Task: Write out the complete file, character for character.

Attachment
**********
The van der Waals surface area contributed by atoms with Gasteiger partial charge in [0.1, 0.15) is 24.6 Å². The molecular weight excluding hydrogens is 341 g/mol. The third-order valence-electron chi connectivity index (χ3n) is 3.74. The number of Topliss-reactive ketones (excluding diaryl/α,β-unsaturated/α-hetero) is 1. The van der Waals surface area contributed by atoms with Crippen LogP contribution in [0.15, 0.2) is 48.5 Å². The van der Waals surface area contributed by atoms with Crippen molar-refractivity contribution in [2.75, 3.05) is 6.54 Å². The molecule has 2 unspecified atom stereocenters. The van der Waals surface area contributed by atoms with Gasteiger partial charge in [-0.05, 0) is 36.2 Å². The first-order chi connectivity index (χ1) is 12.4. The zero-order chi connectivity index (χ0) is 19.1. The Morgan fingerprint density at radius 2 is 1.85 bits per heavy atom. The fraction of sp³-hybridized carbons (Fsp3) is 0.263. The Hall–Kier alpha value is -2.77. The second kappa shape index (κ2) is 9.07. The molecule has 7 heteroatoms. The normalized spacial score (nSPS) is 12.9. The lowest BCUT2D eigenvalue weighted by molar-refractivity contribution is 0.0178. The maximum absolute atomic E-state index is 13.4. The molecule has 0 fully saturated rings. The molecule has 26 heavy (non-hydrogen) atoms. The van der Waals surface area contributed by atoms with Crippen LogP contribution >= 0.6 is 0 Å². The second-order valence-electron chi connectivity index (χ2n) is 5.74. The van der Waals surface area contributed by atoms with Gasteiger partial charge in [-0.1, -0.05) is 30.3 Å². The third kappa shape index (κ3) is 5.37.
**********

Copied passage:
The van der Waals surface area contributed by atoms with Gasteiger partial charge in [0.1, 0.15) is 24.6 Å². The molecular weight excluding hydrogens is 341 g/mol. The third-order valence-electron chi connectivity index (χ3n) is 3.74. The number of Topliss-reactive ketones (excluding diaryl/α,β-unsaturated/α-hetero) is 1. The van der Waals surface area contributed by atoms with Crippen LogP contribution in [0.15, 0.2) is 48.5 Å². The van der Waals surface area contributed by atoms with Crippen molar-refractivity contribution in [2.75, 3.05) is 6.54 Å². The molecule has 2 unspecified atom stereocenters. The van der Waals surface area contributed by atoms with Gasteiger partial charge in [-0.05, 0) is 36.2 Å². The first-order chi connectivity index (χ1) is 12.4. The zero-order chi connectivity index (χ0) is 19.1. The Morgan fingerprint density at radius 2 is 1.85 bits per heavy atom. The fraction of sp³-hybridized carbons (Fsp3) is 0.263. The Hall–Kier alpha value is -2.77. The second kappa shape index (κ2) is 9.07. The molecule has 7 heteroatoms. The normalized spacial score (nSPS) is 12.9. The lowest BCUT2D eigenvalue weighted by molar-refractivity contribution is 0.0178. The maximum absolute atomic E-state index is 13.4. The molecule has 0 fully saturated rings. The molecule has 26 heavy (non-hydrogen) atoms. The van der Waals surface area contributed by atoms with Crippen LogP contribution >= 0.6 is 0 Å². The second-order valence-electron chi connectivity index (χ2n) is 5.74. The van der Waals surface area contributed by atoms with Gasteiger partial charge in [-0.1, -0.05) is 30.3 Å². The third kappa shape index (κ3) is 5.37.